We arrived in Seattle on May 27th where we joined other members of the group.
The day before leaving for Seattle I was given to contemplation and I began journaling my thoughts… tapped out over the course of the next 3 months one finger at a time on my early generation palm sized iPod:
May 23, 2010, Unanticipated Sacrifices
Tomorrow my wife and I drive to Seattle, Washington. We are transporting one of the three vehicles that will provide support for me and the other C4C bicyclists. My professional life will be “on hold” until September 13th. We will miss the near daily contact with our children and grandchildren. Our clothing and personal effects for nearly 4 months have been packed into two “carry-on” sized bags. Space is at such a premium that we have focused on carrying the minimum of such things as socks (4 pair), shoes (one pair), long pants (two), shorts (one), and enough “unmentionables” to get us from one wash day to the next. These items are separate from our bicycle specific clothing. Except for 3 nights in July when we pass through Kansas City, we will not enjoy the comfort of our own bed for nearly 110 days.
We have been mentally and emotionally prepared for the anticipated sacrifices. Sacrifices of comfort… sacrifices of family… sacrifices of finances… sacrifices of privacy…. But, as tomorrow has drawn near I have been troubled by an annoying disquiet. I have pondered this to the point of distraction because it has caused me to be more critical, a bit less adaptable, and according to my wife, a bit more annoying (than usual). I have come to the conclusion that my reactions are the product of some unanticipated sacrifice.
For most of us, childhood was punctuated by the litany of “When I grow up, I won’t have to …”, “When I grow up, I can … whenever I want to.” The light at the end of the tunnel of childhood was self-determination and control. As adults we continue to embrace the illusion of achieved mastery of the management of our personal kingdoms. Such “mastery” is an illusion, since most of us have schedules, employers, responsibilities, duties… but these are shrouded in the trappings of our “rights”, and our “command” over our homes, persons, and property. We are comfortable in the illusions of our personal security and control.
Tomorrow, I leave the camouflage of my “grown-up” security. I again must accept being told when to rise, when to sleep… when to eat, and even what to eat. I will be a nearly anonymous servant. In some respects I have accepted a vow of 110 days of poverty and obedience. Since I will travel with my wife I hope to avoid the vow of chastity. The loss of the illusion of control over my life is a sacrifice that I had not anticipated. It will take some getting used to, now that I am a “grown-up”.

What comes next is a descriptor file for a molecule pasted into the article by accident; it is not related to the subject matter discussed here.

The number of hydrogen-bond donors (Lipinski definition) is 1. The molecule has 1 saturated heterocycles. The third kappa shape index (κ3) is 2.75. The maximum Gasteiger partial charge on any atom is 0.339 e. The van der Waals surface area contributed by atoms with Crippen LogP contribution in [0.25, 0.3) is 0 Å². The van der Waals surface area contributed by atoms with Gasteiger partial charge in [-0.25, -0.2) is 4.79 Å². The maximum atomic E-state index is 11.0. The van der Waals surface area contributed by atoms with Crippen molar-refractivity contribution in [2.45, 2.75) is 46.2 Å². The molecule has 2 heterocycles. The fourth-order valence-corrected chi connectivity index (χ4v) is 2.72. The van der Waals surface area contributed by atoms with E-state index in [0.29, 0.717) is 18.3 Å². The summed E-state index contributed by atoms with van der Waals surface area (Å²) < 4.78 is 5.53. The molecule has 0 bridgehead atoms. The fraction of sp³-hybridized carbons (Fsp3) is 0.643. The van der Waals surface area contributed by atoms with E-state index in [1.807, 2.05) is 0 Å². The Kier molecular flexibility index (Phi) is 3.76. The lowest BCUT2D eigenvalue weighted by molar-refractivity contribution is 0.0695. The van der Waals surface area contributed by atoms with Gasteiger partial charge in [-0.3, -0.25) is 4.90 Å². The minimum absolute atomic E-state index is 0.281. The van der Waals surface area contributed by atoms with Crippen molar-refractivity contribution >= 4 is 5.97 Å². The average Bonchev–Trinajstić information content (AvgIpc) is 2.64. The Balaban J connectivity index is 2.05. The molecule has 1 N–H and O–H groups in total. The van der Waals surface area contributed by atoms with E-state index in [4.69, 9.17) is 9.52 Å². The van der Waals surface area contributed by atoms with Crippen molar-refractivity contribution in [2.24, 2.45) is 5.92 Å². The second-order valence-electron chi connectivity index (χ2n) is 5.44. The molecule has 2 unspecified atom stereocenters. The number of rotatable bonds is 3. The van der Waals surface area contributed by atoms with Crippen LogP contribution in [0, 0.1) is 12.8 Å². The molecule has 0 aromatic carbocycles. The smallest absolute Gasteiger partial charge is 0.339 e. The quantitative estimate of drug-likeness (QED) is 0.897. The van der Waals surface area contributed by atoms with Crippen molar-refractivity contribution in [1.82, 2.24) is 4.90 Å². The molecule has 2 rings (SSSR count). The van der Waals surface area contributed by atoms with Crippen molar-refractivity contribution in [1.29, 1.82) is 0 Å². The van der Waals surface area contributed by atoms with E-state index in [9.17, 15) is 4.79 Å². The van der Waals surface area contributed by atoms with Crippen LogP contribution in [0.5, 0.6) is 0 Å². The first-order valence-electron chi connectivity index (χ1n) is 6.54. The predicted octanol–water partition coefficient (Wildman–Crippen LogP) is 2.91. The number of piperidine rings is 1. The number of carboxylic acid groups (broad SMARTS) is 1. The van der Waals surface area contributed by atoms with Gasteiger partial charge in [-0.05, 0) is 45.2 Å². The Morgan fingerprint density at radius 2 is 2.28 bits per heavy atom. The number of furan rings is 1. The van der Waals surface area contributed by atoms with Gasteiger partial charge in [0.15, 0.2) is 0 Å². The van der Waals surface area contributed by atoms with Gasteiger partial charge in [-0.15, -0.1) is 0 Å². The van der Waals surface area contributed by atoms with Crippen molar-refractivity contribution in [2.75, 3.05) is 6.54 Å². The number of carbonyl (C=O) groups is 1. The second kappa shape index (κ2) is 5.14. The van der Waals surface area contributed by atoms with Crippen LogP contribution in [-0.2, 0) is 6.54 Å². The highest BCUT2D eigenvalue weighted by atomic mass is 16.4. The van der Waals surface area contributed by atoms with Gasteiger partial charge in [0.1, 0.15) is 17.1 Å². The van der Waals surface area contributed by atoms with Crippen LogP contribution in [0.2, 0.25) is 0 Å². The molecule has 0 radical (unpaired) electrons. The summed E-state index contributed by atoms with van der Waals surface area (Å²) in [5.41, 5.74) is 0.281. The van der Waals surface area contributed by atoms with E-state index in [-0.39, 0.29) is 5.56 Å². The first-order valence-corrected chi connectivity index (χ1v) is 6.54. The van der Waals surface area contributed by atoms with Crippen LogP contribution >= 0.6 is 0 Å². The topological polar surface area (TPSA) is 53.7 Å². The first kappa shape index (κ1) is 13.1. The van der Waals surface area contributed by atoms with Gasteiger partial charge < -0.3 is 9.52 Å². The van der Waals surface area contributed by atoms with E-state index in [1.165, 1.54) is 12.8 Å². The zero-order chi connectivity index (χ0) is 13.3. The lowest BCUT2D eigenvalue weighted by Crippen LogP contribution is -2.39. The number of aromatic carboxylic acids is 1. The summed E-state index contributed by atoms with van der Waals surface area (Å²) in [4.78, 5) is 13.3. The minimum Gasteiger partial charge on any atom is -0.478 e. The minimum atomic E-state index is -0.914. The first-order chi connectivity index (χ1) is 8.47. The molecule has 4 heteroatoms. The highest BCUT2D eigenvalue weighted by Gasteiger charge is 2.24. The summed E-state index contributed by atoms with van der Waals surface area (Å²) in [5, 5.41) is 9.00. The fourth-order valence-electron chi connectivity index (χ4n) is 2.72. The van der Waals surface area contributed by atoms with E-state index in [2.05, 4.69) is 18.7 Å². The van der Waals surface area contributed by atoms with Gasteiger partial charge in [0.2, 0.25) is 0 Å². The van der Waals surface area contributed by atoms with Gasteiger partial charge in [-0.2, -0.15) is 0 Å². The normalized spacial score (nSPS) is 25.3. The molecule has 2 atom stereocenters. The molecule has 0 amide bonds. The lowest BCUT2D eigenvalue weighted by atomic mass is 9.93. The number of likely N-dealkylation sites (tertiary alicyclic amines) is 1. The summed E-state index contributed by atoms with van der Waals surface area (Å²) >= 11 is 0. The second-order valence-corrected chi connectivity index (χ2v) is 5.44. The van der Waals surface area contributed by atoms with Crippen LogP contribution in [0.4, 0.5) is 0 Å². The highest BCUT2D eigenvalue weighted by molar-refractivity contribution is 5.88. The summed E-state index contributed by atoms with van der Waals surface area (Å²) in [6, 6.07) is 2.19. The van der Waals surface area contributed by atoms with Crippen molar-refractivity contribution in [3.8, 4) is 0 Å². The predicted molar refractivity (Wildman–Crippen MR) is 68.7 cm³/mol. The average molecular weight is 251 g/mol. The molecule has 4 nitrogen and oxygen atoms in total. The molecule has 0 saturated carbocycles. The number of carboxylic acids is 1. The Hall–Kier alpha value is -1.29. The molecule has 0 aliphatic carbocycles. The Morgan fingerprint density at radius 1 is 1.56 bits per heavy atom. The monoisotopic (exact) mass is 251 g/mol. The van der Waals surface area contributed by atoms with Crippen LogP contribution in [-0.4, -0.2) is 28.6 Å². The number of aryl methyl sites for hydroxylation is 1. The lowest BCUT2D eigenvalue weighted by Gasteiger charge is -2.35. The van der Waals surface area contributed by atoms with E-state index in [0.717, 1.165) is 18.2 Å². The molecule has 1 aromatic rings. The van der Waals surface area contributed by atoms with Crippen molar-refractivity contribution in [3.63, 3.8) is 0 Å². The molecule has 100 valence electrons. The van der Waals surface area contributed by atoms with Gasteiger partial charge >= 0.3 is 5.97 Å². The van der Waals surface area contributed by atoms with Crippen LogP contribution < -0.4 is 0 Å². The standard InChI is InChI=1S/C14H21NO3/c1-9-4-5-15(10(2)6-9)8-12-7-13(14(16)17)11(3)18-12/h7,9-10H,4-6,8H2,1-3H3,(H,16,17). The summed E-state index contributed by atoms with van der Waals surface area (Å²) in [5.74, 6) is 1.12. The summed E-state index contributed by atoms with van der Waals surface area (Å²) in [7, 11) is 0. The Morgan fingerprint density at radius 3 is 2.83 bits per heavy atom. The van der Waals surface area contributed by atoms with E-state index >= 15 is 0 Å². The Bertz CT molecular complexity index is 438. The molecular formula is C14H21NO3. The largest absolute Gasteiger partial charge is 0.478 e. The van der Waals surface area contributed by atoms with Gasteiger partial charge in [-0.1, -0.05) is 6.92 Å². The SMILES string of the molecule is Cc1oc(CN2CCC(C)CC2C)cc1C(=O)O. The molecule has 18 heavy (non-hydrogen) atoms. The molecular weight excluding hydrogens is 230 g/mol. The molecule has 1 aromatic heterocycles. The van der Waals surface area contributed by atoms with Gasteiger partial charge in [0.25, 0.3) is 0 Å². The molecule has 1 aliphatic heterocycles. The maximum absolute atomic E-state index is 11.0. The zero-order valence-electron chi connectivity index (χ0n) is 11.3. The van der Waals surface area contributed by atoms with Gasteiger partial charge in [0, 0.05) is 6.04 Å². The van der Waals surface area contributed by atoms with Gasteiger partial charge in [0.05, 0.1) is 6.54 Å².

In 2010 46 million people in the United States lived in poverty. 15% of the population… one in every six people. Worse: 22% of children under the age of 18 lived in poverty.
Next to the Federal Government, US Catholic Charities is the largest social safety net provider in the Country, delivering services to over 12 million people from its 2,600 locations.
In 2010, its Centennial year, US Catholic Charities announced an initiative to reduce poverty in America 50% by the year 2020. Father Matt saw in this the prospect of making his departure from St. Francis Parish (SFX) and 3 month sabbatical into something grand and good. Matt often focused upon a core message in the Gospel of St. Matthew; Our duty to feed the hungry, clothe the naked… minister to the needs of the poor and forgotten. Father Matt saw that bicycling across the United States could draw attention and contributions to the Catholic Charities campaign.
Matt had already established himself as both an adventurer and gifted fundraiser. In 2004 he sought to reduce or eliminate the SFX parish debt. Seeking donations, Matt kayaked from the headwaters of the Missouri River over 2,300 miles to St. Louis. He raised nearly a quarter of a million dollars.
“Cycling for Change” was Matt’s creation and his message:
“I can not think of a better way to spend my sabbatical than by helping those most vulnerable across the country… Our Cycling for Change Team is a small group of pilgrims helping those in poverty all over the country by supporting the work of Catholic Charities and raising money to expand the services of the Caritas Center in Kansas City.”
The C4C campaign stood exclusively upon two pillars; raise awareness and raise money. There was a third pillar, individual in nature. It was the pursuit of an adventure. I confess that but for “the adventure” I would not have committed to those first two “pillars”.
2009 and 2010 lay before us heavy with an array of events, duties, and tasks.
In addition to phone and in-person solicitations I sent out over 150 letters and countless emails to friends, family, and colleagues in the legal community. Christine engaged in similar personal fundraising efforts. Together we raise over $25,000.00 on behalf of C4C.
There were meetings and committees.
I began assembling the tools and supplies to be our bike mechanic on the road, including building and “trueing” spare wheels for the group.
We began cycling together, joining the SFX parish “Flying Fish” bicycle group in organized metro rides.
Matt spoke at Kansas City’s Irish Fest.
We staffed a booth at the Tour of Missouri event.
We rode together in the 2 day MS-150 event.
We sponsored and headlined our own C4C group ride event in Kansas City.
There were informal C4C gatherings that cemented our group identity.
A grand fundraiser was hosted at the Boulevard Brewery in Kansas City.
A weekend retreat was held at Conception Abbey in northwest Missouri. … and there were (many) training rides. The most significant being in Colorado; a week in June to give us experience riding roads and highways in the mountains.